It is a truth universally acknowledged, that a book in possession of a decent plot must be in want of a film adaptation that won’t live up to the book.  And yet, The Princess Bride film is vastly superior to the book.  (Opinions vary on this, but since my opinion is the only one that matters, go with me on this.)  And now there’s a second entry in this defiance of the natural order.

Jurassic Park the film is better than Jurassic Park the novel.  Search your feelings.  You know it to be true.

Oh, there’s nothing particularly wrong with the book, and I recall enjoying it quite a lot when I first read it.  And even then, I knew the movie was tremendous, but it’s quite possible I underrated it due to its lack of including everything from the book.But my understanding of what makes a good adaptation has evolved somewhat since then.  Maybe someday I’ll write down my thoughts on that.

Where the film made cuts, it was addition by subtraction.  Going back through the book, I couldn’t help feeling that every change made in the adaptation improved the film.  I literally can’t think of an exception.

Now, don’t misunderstand me here.  I still enjoyed the book this time, but I can’t imagine reading it again.  But I could watch the film ten more times, easily.  True, the book is much longer on technical detail.  But that’s exactly my point, isn’t it?  How would that greater detail reward a re-read?  (It wouldn’t.  It’d be a drag.  It was a drag.)

True, the characters are significantly altered.  It’s all good.  Seriously, check it out.  Here are some changes in the characters:

  • John Hammond goes from being the typical corporate Jerkass (see TV Tropes for the definition) to being a basically likeable, albeit naive grandpa figure.  Totally works.
  • Lex goes from being dead weight and pretty annoying to being the computer nerd who can navigate the Unix filesystem thingy.
  • Grant goes from being an older mentor type to Dr. Sattler’s man, and has a nice character arc in that he starts off a kid-hater and nobly protects them throughout the film.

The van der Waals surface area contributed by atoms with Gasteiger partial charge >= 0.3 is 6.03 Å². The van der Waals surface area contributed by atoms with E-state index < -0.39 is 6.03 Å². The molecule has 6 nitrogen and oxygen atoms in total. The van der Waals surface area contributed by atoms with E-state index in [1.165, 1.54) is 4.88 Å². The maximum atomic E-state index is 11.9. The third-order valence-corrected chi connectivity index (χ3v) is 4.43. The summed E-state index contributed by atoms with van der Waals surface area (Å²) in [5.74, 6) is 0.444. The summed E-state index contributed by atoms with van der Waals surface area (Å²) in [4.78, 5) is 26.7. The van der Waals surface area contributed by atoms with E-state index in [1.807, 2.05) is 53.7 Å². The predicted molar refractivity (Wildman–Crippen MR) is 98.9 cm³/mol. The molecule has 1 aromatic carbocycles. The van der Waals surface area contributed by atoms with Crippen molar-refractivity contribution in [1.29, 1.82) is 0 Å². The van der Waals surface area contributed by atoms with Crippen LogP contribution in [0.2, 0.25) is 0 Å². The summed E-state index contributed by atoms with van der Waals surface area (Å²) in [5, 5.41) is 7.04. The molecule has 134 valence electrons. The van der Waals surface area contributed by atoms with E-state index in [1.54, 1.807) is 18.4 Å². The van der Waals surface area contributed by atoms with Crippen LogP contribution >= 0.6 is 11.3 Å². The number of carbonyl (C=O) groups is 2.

• Sattler gets to be the one to turn the power back on instead of distracting the raptors for Grant.
  • Mr. Arnold is played by Samuel L. Jackson.  It doesn’t matter what he was in the book, because SLJ is always going to add awesome.
  • Ditto for Wayne Knight playing Nerdy, er, Nedry.  Newman!
  • Ditto for Jeff Goldblum as Ian Malcolm.  I actually can’t read the book without hearing him say the lines.

Okay, so the last three of those items were all about the actors.  Fine.  But the fact that those actors elevated the material means the material could stand elevating, doesn’t it?

Not to belabor the point, but I want to focus in on one particular scene to illustrate just how brilliantly the source material was adapted.  In the book, there’s a fairly lengthy (boooooring) section explaining the history of one Dodgson and his plans to target Nedry as an inside man for the purposes of stealing InGen trade secrets.  The film does the same thing in the space of a brief and awesome scene between Wayne Knight and the actor portraying Dodgson.  No background is given except by implication.  None is needed.  The simple conversation allows the viewer to pick up on the fact that Nedry is disgruntled and greedy.  The fact that Dodgson is paying him to steal dinosaur embryos tells us everything we need to know about his motivation.

I have some other gripes about the book, but I’m going to save my detailed thoughts on that for the podcast, which we’ll be recording in the next couple of weeks.  If you’ve read the book and seen the movie, feel free to lob me some thoughts here and I’ll gladly add them to my own and take credit for anything that makes me sound smarter.  (I’ll totally give full attribution, have no fear.)

To sum up, the book is highly worth reading.  But it’ll probably make you appreciate the movie even more.  Or maybe I’m wrong.  Feel free to tell my why (and to have me rebut your thoughts in front of an audience of ones of people).

Next up, it’s Dean Koontz’s latest, Innocence.  It’s totally not Odd Thomas, I think.  Also, I just saw Edge of Tomorrow with my son, and we’ll be eventually recording an episode about that film and the book it’s based on, All You Need Is Kill.